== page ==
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English Idioms and Phrases: A foregone conclusion

Updated on November 10, 2012

Meaning

The definition of the phrase 'a foregone conclusion' means something that is inevitable, a conclusion which is certain.

"We will all die, it is a foregone conclusion"

It can also be used to demonstrate a level of belief in something for example a football fan may say "Manchester will beat Arsenal today, it is a foregone conclusion"

While the fan does not know for certain this is what he believes, or wants to believe.

Source

Origin

Like many idioms and phrases in the English language, this phrase originates in the work of William Shakespeare.

First seen in the English language in the play "The tragedy of Othello, the Moor of Venice" (quite often referred to simply as "Othello" which was first published in 1565.

In Act 3, scene 3 Othello says to Iago

"But this denoted a foregone conclusion"

It was used in the same meaning as is currently in use.

Alternatives or Synonyms

Certainty, definite outcome / result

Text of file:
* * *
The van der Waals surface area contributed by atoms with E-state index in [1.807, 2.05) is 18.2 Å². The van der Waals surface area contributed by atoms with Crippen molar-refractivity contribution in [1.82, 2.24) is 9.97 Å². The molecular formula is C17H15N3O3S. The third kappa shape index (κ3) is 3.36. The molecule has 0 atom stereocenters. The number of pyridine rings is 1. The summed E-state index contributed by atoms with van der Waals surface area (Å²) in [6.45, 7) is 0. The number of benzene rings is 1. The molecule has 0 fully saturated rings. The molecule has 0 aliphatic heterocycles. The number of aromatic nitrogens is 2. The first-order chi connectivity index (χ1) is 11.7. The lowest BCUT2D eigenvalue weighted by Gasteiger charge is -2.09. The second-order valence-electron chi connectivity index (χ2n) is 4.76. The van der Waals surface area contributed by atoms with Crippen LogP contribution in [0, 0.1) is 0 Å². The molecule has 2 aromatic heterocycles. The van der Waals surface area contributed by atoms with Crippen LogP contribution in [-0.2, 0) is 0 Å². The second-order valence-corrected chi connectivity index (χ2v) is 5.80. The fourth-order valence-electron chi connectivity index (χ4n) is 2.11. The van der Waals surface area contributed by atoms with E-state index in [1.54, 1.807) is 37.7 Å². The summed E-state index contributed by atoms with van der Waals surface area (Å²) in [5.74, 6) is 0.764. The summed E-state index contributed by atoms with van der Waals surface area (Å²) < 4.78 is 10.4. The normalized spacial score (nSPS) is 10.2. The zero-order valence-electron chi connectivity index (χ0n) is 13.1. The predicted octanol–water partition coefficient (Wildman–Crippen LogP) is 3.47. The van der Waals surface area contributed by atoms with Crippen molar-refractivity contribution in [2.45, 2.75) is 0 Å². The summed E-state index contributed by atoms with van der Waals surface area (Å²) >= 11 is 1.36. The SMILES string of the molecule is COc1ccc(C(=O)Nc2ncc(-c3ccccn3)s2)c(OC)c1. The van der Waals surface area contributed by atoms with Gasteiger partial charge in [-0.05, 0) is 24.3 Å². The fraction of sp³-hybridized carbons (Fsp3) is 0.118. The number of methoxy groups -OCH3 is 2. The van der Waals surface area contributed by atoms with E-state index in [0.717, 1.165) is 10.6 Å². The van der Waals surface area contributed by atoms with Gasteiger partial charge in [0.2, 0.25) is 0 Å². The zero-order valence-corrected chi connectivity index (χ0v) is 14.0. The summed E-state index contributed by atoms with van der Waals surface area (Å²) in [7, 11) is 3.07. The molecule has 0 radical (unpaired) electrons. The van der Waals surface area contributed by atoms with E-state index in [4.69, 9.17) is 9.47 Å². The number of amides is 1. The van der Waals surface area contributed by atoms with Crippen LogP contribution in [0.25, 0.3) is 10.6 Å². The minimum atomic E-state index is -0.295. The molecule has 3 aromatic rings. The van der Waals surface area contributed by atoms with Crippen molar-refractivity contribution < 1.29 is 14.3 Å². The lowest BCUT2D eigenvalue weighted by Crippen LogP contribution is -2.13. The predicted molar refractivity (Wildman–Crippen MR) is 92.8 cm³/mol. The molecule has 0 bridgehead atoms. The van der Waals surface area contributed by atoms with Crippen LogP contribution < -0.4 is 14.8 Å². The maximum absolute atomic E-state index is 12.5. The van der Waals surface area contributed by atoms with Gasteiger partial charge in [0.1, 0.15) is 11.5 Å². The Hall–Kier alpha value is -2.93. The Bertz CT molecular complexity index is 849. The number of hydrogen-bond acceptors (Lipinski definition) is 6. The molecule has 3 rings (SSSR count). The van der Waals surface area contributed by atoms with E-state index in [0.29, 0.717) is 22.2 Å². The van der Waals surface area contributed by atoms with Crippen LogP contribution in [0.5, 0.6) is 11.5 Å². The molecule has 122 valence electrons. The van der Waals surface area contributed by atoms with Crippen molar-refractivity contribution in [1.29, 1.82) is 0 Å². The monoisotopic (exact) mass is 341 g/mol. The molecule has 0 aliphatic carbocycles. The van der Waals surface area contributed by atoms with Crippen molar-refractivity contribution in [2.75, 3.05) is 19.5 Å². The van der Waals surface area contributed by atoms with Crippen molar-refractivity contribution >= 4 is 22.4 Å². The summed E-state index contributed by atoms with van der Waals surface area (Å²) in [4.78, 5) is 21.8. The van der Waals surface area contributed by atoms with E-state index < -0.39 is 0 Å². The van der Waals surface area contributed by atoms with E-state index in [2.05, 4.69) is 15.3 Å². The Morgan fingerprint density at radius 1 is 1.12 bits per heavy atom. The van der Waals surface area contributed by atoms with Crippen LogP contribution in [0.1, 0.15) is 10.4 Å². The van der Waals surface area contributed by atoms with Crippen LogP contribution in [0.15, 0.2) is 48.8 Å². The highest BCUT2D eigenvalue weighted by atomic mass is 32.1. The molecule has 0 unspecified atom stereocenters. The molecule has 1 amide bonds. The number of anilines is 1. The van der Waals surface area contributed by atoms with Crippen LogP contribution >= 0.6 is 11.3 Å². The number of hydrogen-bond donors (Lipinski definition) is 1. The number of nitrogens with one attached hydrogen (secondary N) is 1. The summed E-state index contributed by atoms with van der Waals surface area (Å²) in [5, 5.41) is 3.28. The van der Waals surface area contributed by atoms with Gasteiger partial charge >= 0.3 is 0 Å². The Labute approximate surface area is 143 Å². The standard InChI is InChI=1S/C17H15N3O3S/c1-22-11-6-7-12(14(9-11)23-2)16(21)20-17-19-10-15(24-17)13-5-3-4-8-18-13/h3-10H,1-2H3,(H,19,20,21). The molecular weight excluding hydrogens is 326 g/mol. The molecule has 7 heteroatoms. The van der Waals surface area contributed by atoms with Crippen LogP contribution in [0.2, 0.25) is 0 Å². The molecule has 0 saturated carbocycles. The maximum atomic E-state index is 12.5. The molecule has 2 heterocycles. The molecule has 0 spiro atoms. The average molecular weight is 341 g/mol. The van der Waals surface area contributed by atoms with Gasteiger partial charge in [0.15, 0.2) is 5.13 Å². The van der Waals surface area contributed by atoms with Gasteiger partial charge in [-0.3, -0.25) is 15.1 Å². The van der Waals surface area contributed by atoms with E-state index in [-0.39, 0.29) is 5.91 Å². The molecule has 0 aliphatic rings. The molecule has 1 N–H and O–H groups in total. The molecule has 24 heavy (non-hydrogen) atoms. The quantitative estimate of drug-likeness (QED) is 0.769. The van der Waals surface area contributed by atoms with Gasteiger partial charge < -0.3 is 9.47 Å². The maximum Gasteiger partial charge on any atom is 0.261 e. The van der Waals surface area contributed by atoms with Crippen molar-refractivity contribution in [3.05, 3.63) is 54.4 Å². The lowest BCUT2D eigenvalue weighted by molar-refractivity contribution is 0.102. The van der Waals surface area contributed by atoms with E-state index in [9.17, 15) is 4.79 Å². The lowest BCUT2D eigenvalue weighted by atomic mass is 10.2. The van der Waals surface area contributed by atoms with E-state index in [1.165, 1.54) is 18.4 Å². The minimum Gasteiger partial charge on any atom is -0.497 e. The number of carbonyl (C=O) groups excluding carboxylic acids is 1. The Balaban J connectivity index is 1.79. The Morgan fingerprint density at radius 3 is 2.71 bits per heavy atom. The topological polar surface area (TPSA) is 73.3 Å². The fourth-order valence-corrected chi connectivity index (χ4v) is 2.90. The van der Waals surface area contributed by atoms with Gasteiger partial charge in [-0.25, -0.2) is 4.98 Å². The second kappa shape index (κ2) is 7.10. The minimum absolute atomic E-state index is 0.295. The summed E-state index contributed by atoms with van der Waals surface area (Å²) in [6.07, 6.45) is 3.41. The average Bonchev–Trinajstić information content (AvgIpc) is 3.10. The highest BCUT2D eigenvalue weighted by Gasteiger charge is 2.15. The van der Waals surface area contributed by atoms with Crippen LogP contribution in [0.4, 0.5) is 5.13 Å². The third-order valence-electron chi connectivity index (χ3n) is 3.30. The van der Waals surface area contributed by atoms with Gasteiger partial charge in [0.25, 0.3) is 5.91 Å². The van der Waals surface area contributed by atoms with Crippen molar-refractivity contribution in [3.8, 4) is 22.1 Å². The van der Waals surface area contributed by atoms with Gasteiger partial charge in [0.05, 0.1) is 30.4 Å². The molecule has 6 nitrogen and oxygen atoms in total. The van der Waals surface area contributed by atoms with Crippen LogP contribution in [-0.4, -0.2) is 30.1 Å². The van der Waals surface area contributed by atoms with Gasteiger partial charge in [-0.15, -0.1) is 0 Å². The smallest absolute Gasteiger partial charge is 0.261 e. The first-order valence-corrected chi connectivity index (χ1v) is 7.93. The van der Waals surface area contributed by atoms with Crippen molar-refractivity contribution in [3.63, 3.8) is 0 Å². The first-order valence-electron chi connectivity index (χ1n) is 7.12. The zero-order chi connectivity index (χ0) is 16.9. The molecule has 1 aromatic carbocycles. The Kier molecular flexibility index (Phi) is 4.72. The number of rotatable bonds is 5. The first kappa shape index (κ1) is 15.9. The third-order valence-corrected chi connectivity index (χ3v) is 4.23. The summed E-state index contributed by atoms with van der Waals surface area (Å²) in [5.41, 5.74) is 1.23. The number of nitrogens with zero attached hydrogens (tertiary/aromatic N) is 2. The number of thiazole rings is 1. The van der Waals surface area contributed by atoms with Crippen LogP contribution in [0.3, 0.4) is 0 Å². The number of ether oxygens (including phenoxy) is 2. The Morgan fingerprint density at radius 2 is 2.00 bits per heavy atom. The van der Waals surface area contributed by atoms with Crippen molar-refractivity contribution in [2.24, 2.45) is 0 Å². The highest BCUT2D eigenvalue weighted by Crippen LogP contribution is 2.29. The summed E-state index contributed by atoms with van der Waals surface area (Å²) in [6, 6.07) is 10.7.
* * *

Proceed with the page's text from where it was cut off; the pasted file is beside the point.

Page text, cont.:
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    • tillsontitan profile image

      Mary Craig 4 years ago from New York

      Good background and explanation but I think it would've been nice to add a little more information, maybe the phrase's evolution since Shakespeare? I liked your examples. Well done.

      Voted up.

    • Roy Woodhouse profile image
      Author

      Roy Woodhouse 4 years ago from London, England

      I'm glad you enjoyed it, and thanks for the advice! I've tried to include the evolution on some, but I'll come back and edit ones like this one when I've discovered more... I hope you continue to enjoy them :)

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